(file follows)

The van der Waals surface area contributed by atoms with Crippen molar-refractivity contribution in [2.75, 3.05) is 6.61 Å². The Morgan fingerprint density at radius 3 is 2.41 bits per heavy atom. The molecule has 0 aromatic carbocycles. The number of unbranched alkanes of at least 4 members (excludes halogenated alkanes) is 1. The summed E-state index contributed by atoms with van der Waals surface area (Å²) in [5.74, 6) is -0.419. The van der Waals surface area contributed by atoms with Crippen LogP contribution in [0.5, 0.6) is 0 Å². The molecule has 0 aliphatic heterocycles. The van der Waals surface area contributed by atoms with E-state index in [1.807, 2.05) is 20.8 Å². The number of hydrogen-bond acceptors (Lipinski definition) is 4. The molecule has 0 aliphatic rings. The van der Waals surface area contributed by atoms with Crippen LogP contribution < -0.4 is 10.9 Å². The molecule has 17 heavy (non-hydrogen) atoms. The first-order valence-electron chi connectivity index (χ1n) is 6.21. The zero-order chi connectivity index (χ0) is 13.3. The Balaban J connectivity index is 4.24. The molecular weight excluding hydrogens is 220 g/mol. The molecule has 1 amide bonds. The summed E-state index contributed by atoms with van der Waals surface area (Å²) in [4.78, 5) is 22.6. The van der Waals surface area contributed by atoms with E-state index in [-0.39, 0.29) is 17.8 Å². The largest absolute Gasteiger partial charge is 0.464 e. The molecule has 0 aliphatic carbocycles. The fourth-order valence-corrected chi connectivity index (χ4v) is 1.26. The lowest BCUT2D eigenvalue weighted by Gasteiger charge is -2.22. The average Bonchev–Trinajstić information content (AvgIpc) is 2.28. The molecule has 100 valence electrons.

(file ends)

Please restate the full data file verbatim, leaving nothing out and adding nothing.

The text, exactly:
The van der Waals surface area contributed by atoms with Crippen molar-refractivity contribution in [2.75, 3.05) is 6.61 Å². The Morgan fingerprint density at radius 3 is 2.41 bits per heavy atom. The molecule has 0 aromatic carbocycles. The number of unbranched alkanes of at least 4 members (excludes halogenated alkanes) is 1. The summed E-state index contributed by atoms with van der Waals surface area (Å²) in [5.74, 6) is -0.419. The van der Waals surface area contributed by atoms with Crippen LogP contribution in [0.5, 0.6) is 0 Å². The molecule has 0 aliphatic heterocycles. The van der Waals surface area contributed by atoms with E-state index in [1.807, 2.05) is 20.8 Å². The number of hydrogen-bond acceptors (Lipinski definition) is 4. The molecule has 0 aliphatic rings. The van der Waals surface area contributed by atoms with Crippen LogP contribution < -0.4 is 10.9 Å². The molecule has 17 heavy (non-hydrogen) atoms. The first-order valence-electron chi connectivity index (χ1n) is 6.21. The zero-order chi connectivity index (χ0) is 13.3. The Balaban J connectivity index is 4.24. The molecular weight excluding hydrogens is 220 g/mol. The molecule has 1 amide bonds. The summed E-state index contributed by atoms with van der Waals surface area (Å²) in [4.78, 5) is 22.6. The van der Waals surface area contributed by atoms with E-state index in [-0.39, 0.29) is 17.8 Å². The largest absolute Gasteiger partial charge is 0.464 e. The molecule has 0 aliphatic carbocycles. The fourth-order valence-corrected chi connectivity index (χ4v) is 1.26. The lowest BCUT2D eigenvalue weighted by Gasteiger charge is -2.22. The average Bonchev–Trinajstić information content (AvgIpc) is 2.28. The molecule has 100 valence electrons.